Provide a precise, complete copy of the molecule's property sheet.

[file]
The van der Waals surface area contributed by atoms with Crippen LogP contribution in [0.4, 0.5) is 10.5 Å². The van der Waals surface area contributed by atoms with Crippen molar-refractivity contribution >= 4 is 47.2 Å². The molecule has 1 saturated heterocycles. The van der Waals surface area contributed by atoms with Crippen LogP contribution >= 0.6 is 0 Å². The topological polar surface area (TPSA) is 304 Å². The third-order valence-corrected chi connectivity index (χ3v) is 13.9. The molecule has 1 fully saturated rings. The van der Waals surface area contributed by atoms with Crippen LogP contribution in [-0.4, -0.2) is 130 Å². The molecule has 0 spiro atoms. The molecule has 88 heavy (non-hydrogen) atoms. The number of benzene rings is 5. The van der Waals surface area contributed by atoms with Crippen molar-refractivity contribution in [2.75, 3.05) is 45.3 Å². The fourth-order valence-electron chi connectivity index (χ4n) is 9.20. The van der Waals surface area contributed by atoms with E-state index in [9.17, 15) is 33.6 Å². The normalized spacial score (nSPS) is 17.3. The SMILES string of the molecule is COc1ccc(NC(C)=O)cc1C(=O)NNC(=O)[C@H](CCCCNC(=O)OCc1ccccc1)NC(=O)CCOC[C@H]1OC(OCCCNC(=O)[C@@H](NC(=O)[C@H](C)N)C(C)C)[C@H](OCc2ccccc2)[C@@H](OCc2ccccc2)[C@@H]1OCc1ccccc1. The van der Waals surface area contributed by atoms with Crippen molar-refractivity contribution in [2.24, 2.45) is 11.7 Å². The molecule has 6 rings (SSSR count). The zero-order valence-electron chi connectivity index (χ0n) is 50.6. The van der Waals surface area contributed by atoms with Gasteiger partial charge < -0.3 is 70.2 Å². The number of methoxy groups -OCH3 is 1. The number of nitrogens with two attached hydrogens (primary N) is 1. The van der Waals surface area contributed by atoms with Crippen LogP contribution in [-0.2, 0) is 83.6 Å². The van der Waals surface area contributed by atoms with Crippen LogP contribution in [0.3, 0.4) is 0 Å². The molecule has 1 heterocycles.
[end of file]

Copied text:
The van der Waals surface area contributed by atoms with Crippen LogP contribution in [0.4, 0.5) is 10.5 Å². The van der Waals surface area contributed by atoms with Crippen molar-refractivity contribution >= 4 is 47.2 Å². The molecule has 1 saturated heterocycles. The van der Waals surface area contributed by atoms with Crippen LogP contribution >= 0.6 is 0 Å². The topological polar surface area (TPSA) is 304 Å². The third-order valence-corrected chi connectivity index (χ3v) is 13.9. The molecule has 1 fully saturated rings. The van der Waals surface area contributed by atoms with Crippen LogP contribution in [-0.4, -0.2) is 130 Å². The molecule has 0 spiro atoms. The molecule has 88 heavy (non-hydrogen) atoms. The number of benzene rings is 5. The van der Waals surface area contributed by atoms with Crippen molar-refractivity contribution in [2.75, 3.05) is 45.3 Å². The fourth-order valence-electron chi connectivity index (χ4n) is 9.20. The van der Waals surface area contributed by atoms with E-state index in [9.17, 15) is 33.6 Å². The normalized spacial score (nSPS) is 17.3. The SMILES string of the molecule is COc1ccc(NC(C)=O)cc1C(=O)NNC(=O)[C@H](CCCCNC(=O)OCc1ccccc1)NC(=O)CCOC[C@H]1OC(OCCCNC(=O)[C@@H](NC(=O)[C@H](C)N)C(C)C)[C@H](OCc2ccccc2)[C@@H](OCc2ccccc2)[C@@H]1OCc1ccccc1. The van der Waals surface area contributed by atoms with Crippen molar-refractivity contribution in [2.24, 2.45) is 11.7 Å². The molecule has 6 rings (SSSR count). The zero-order valence-electron chi connectivity index (χ0n) is 50.6. The van der Waals surface area contributed by atoms with Gasteiger partial charge < -0.3 is 70.2 Å². The number of methoxy groups -OCH3 is 1. The number of nitrogens with two attached hydrogens (primary N) is 1. The van der Waals surface area contributed by atoms with Crippen LogP contribution in [-0.2, 0) is 83.6 Å². The van der Waals surface area contributed by atoms with Crippen LogP contribution in [0.3, 0.4) is 0 Å². The molecule has 1 heterocycles.